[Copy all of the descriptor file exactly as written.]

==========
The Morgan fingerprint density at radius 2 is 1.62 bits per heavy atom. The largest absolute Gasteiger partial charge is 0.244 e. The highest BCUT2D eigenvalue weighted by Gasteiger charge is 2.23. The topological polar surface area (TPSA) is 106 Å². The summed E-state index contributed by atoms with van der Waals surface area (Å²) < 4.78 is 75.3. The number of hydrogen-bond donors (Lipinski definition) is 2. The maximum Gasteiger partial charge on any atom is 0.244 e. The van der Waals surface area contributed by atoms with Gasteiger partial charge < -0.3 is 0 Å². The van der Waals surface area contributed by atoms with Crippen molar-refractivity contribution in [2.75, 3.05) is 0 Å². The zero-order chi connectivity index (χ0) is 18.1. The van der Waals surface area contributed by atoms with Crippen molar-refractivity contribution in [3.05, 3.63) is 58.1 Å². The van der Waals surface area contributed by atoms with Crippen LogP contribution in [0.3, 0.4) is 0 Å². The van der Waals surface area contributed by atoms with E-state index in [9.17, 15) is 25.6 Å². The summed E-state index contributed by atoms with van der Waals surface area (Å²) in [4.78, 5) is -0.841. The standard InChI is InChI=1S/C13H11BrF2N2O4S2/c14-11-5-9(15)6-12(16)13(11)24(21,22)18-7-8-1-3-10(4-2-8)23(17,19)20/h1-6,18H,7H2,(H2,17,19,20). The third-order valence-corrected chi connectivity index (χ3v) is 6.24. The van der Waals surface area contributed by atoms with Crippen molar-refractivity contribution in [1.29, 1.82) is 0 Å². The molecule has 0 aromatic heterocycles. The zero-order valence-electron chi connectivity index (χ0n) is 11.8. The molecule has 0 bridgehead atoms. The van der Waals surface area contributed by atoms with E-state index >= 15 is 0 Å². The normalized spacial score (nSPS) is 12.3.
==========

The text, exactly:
The Morgan fingerprint density at radius 2 is 1.62 bits per heavy atom. The largest absolute Gasteiger partial charge is 0.244 e. The highest BCUT2D eigenvalue weighted by Gasteiger charge is 2.23. The topological polar surface area (TPSA) is 106 Å². The summed E-state index contributed by atoms with van der Waals surface area (Å²) < 4.78 is 75.3. The number of hydrogen-bond donors (Lipinski definition) is 2. The maximum Gasteiger partial charge on any atom is 0.244 e. The van der Waals surface area contributed by atoms with Gasteiger partial charge < -0.3 is 0 Å². The van der Waals surface area contributed by atoms with Crippen molar-refractivity contribution in [2.75, 3.05) is 0 Å². The zero-order chi connectivity index (χ0) is 18.1. The van der Waals surface area contributed by atoms with Crippen molar-refractivity contribution in [3.05, 3.63) is 58.1 Å². The van der Waals surface area contributed by atoms with Crippen LogP contribution in [0.3, 0.4) is 0 Å². The van der Waals surface area contributed by atoms with E-state index in [9.17, 15) is 25.6 Å². The summed E-state index contributed by atoms with van der Waals surface area (Å²) in [4.78, 5) is -0.841. The standard InChI is InChI=1S/C13H11BrF2N2O4S2/c14-11-5-9(15)6-12(16)13(11)24(21,22)18-7-8-1-3-10(4-2-8)23(17,19)20/h1-6,18H,7H2,(H2,17,19,20). The third-order valence-corrected chi connectivity index (χ3v) is 6.24. The van der Waals surface area contributed by atoms with Crippen molar-refractivity contribution in [1.29, 1.82) is 0 Å². The molecule has 0 aromatic heterocycles. The zero-order valence-electron chi connectivity index (χ0n) is 11.8. The molecule has 0 bridgehead atoms. The van der Waals surface area contributed by atoms with E-state index >= 15 is 0 Å². The normalized spacial score (nSPS) is 12.3.